September 30, 2011

What the Hub? The History Behind Some of Boston's Best-Known Place Names

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Faneuil Hall

Just as you can thank the French for Boston's most famous patriot (Paul Revere, not Tom Brady) you can thank the French for Boston's premier marketplace, Faneuil Hall. The bustling marketplace -- where Samuel Adams (hey, I'm drinking one of those now!), James Otis and other sons of American liberty gave inspiring speeches -- derives its name from Peter Faneuil. Faneuil was the son of a French Huguenot who fled France after Louis XIV decided that the whole Edict of Nantes thing wasn't such a hot idea anymore. Born in 1700 in New York, Faneuil later moved to Boston where he became a wealthy merchant. Somewhat ironically, Faneuil's nephews, British loyalists, fled the country during the Revolution.

Copley Square

Back Bay's Copley Square is named after John Singleton Copley. Copley is, arguably, Boston's most famous artist, who made his mark as a painter of important figures in colonial New England. No need to thank the French for this one: Copley was the son of Richard Copley and Mary Singleton Copley, both of Ireland.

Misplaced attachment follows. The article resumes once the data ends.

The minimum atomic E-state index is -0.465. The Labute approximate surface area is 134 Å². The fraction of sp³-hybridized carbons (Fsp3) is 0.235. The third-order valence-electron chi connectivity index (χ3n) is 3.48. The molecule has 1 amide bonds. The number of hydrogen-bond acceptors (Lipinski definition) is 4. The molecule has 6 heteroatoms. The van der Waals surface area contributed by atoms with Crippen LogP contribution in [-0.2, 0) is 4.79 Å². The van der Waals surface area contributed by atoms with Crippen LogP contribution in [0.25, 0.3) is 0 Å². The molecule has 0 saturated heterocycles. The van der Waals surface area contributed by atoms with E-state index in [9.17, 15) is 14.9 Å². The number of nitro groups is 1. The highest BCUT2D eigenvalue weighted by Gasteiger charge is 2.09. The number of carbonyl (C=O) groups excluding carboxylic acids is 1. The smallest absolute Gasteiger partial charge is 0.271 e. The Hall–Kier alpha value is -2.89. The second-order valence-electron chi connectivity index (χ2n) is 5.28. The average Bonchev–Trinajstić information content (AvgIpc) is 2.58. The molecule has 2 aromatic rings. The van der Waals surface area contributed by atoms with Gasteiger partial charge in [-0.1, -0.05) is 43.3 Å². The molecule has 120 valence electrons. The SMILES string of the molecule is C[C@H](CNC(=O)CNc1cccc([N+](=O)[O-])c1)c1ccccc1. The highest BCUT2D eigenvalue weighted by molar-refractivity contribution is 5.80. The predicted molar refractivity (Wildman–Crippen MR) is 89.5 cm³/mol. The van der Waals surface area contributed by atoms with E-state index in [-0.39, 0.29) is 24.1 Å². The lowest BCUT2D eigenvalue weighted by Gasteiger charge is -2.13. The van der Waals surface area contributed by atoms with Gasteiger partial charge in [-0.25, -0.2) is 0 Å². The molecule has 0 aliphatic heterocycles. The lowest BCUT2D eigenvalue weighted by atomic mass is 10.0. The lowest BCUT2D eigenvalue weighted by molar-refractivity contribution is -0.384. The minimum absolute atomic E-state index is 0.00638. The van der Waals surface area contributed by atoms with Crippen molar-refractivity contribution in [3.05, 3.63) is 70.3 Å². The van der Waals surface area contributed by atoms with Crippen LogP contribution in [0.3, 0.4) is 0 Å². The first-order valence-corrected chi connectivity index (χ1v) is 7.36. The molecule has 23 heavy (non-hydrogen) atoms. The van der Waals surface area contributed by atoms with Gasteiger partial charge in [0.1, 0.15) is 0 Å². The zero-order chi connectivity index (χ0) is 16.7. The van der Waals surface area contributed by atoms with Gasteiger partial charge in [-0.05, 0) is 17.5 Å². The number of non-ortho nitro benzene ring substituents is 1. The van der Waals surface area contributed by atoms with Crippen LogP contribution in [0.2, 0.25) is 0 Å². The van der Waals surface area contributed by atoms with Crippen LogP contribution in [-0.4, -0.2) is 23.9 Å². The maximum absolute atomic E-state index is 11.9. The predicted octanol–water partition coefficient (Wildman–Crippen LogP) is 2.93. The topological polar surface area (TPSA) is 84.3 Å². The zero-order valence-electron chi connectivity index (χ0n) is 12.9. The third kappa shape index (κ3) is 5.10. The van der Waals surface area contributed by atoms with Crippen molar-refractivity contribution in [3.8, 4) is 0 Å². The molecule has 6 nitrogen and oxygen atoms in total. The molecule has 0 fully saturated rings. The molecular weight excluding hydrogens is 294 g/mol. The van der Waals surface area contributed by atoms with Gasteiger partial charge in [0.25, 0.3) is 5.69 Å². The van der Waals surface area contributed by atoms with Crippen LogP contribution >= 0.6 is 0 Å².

Tremont Street

Notable stops along Tremont Street include King's Chapel, Boston Common and the Theater District. But before it was one of Boston's main thoroughfares, Tremont was a name for the city itself. Tremont is a variation of "Trimountaine," which means three mountains or three hills. Back in the day, Boston was crowned by three peaks: Sentry Hill (now called Beacon Hill), Cotton Hill (also known as Pemberton Hill) and Mt. Whoredom (also known as Mt. Vernon, and no, I didn't make up the name "Mt. Whoredom"). The reason why no one refers to Boston as Trimountaine anymore? Cotton Hill and Mt. Whoredom were largely removed in order to fill in the water surrounding the Shawmut Peninsula.


I pretty much gave this one away. Shawmut Place, Shawmut Street, Shawmut Avenue and Shawmut Center (which was going to be the name of the Fleet Center before Fleet bought out Shawmut Bank), are all references to the Shawmut Peninsula. Shawmut Peninsula was the original patch of land on which settlers built the city of Boston. Check out my post, Filling up the Hub: How Boston got its Shape, for more info.


Before there was a Boston, Massachusetts, there was a Boston, England. Boston, England is about 120 miles due north of London and 32 miles southeast of Lincoln. It is believed that the name "Boston" is a shortened version of "St. Botolph's Town." St. Botolph was a 7th-century monk who -- allegedly -- founded an abbey on the present site of Boston, England in 645 A.D. (C.E.).

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